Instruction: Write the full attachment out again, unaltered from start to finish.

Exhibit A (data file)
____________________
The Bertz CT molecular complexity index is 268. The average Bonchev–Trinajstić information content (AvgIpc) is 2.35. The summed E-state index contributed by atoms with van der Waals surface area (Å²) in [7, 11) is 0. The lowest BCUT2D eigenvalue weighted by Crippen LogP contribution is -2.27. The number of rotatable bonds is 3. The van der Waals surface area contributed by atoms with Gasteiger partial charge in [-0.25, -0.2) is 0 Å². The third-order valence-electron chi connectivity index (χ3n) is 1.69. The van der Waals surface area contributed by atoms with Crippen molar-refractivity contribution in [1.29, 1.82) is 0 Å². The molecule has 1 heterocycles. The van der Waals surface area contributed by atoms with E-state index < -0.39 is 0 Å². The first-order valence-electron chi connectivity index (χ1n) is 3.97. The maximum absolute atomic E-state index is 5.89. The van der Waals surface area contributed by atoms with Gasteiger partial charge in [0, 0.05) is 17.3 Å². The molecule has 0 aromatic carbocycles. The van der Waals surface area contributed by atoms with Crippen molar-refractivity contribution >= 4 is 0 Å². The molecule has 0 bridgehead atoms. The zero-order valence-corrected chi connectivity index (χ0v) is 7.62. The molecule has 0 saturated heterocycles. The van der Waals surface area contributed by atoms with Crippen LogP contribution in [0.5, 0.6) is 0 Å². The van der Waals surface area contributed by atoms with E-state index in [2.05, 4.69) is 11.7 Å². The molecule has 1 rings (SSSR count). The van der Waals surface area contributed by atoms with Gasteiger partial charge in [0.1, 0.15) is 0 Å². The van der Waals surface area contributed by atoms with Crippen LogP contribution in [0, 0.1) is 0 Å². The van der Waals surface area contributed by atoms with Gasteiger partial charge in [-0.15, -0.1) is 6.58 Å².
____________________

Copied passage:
The Bertz CT molecular complexity index is 268. The average Bonchev–Trinajstić information content (AvgIpc) is 2.35. The summed E-state index contributed by atoms with van der Waals surface area (Å²) in [7, 11) is 0. The lowest BCUT2D eigenvalue weighted by Crippen LogP contribution is -2.27. The number of rotatable bonds is 3. The van der Waals surface area contributed by atoms with Gasteiger partial charge in [-0.25, -0.2) is 0 Å². The third-order valence-electron chi connectivity index (χ3n) is 1.69. The van der Waals surface area contributed by atoms with Crippen molar-refractivity contribution in [1.29, 1.82) is 0 Å². The molecule has 1 heterocycles. The van der Waals surface area contributed by atoms with E-state index < -0.39 is 0 Å². The first-order valence-electron chi connectivity index (χ1n) is 3.97. The maximum absolute atomic E-state index is 5.89. The van der Waals surface area contributed by atoms with Gasteiger partial charge in [0, 0.05) is 17.3 Å². The molecule has 0 aromatic carbocycles. The van der Waals surface area contributed by atoms with Crippen molar-refractivity contribution >= 4 is 0 Å². The molecule has 0 bridgehead atoms. The zero-order valence-corrected chi connectivity index (χ0v) is 7.62. The molecule has 0 saturated heterocycles. The van der Waals surface area contributed by atoms with Crippen LogP contribution in [0.5, 0.6) is 0 Å². The van der Waals surface area contributed by atoms with E-state index in [2.05, 4.69) is 11.7 Å². The molecule has 1 rings (SSSR count). The van der Waals surface area contributed by atoms with Gasteiger partial charge in [0.1, 0.15) is 0 Å². The van der Waals surface area contributed by atoms with Crippen LogP contribution in [0, 0.1) is 0 Å². The van der Waals surface area contributed by atoms with Gasteiger partial charge in [-0.15, -0.1) is 6.58 Å².